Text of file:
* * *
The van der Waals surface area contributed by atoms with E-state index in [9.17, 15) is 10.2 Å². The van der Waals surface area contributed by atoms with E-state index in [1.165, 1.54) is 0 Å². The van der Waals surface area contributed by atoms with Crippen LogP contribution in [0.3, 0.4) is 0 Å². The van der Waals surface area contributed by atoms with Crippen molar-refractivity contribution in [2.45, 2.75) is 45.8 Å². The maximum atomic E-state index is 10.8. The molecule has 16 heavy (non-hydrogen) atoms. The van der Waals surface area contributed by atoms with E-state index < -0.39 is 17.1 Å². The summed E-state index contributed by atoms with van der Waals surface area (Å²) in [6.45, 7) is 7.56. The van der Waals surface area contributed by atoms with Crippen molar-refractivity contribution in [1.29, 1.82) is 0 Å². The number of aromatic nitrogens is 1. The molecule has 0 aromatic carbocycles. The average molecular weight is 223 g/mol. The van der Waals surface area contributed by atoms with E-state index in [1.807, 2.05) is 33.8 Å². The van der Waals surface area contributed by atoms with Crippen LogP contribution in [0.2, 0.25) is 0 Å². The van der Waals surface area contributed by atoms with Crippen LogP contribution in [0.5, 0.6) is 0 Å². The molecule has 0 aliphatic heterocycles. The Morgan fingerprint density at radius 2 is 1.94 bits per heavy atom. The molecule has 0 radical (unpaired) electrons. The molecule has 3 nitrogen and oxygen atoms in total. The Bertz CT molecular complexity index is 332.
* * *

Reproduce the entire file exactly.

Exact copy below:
The van der Waals surface area contributed by atoms with E-state index in [9.17, 15) is 10.2 Å². The van der Waals surface area contributed by atoms with E-state index in [1.165, 1.54) is 0 Å². The van der Waals surface area contributed by atoms with Crippen LogP contribution in [0.3, 0.4) is 0 Å². The van der Waals surface area contributed by atoms with Crippen molar-refractivity contribution in [2.45, 2.75) is 45.8 Å². The maximum atomic E-state index is 10.8. The molecule has 16 heavy (non-hydrogen) atoms. The van der Waals surface area contributed by atoms with E-state index < -0.39 is 17.1 Å². The summed E-state index contributed by atoms with van der Waals surface area (Å²) in [6.45, 7) is 7.56. The van der Waals surface area contributed by atoms with Crippen molar-refractivity contribution in [1.29, 1.82) is 0 Å². The number of aromatic nitrogens is 1. The molecule has 0 aromatic carbocycles. The average molecular weight is 223 g/mol. The van der Waals surface area contributed by atoms with E-state index in [1.807, 2.05) is 33.8 Å². The van der Waals surface area contributed by atoms with Crippen LogP contribution in [0.2, 0.25) is 0 Å². The van der Waals surface area contributed by atoms with Crippen LogP contribution in [0.5, 0.6) is 0 Å². The molecule has 0 aliphatic heterocycles. The Morgan fingerprint density at radius 2 is 1.94 bits per heavy atom. The molecule has 0 radical (unpaired) electrons. The molecule has 3 nitrogen and oxygen atoms in total. The Bertz CT molecular complexity index is 332.